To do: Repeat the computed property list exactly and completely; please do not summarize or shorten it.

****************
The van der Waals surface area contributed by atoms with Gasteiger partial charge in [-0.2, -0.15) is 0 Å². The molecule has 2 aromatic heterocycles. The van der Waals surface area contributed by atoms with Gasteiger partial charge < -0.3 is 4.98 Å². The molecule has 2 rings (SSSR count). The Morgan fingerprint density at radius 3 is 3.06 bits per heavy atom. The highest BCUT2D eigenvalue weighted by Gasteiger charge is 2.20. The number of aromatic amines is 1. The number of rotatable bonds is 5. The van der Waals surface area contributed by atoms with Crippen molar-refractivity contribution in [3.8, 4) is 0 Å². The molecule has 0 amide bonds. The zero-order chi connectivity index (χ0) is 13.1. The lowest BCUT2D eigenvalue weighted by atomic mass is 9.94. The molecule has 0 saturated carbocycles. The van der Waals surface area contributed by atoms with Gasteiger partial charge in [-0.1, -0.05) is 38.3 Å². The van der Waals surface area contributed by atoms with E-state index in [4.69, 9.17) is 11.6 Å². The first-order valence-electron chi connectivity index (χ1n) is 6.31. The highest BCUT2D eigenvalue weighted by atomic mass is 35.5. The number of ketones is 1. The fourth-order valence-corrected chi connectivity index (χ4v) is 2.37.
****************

The van der Waals surface area contributed by atoms with Gasteiger partial charge in [-0.2, -0.15) is 0 Å². The molecule has 2 aromatic heterocycles. The van der Waals surface area contributed by atoms with Gasteiger partial charge < -0.3 is 4.98 Å². The molecule has 2 rings (SSSR count). The Morgan fingerprint density at radius 3 is 3.06 bits per heavy atom. The highest BCUT2D eigenvalue weighted by Gasteiger charge is 2.20. The number of aromatic amines is 1. The number of rotatable bonds is 5. The van der Waals surface area contributed by atoms with Crippen molar-refractivity contribution in [3.8, 4) is 0 Å². The molecule has 0 amide bonds. The zero-order chi connectivity index (χ0) is 13.1. The lowest BCUT2D eigenvalue weighted by atomic mass is 9.94. The molecule has 0 saturated carbocycles. The van der Waals surface area contributed by atoms with Gasteiger partial charge in [-0.1, -0.05) is 38.3 Å². The van der Waals surface area contributed by atoms with E-state index in [4.69, 9.17) is 11.6 Å². The first-order valence-electron chi connectivity index (χ1n) is 6.31. The highest BCUT2D eigenvalue weighted by atomic mass is 35.5. The number of ketones is 1. The fourth-order valence-corrected chi connectivity index (χ4v) is 2.37.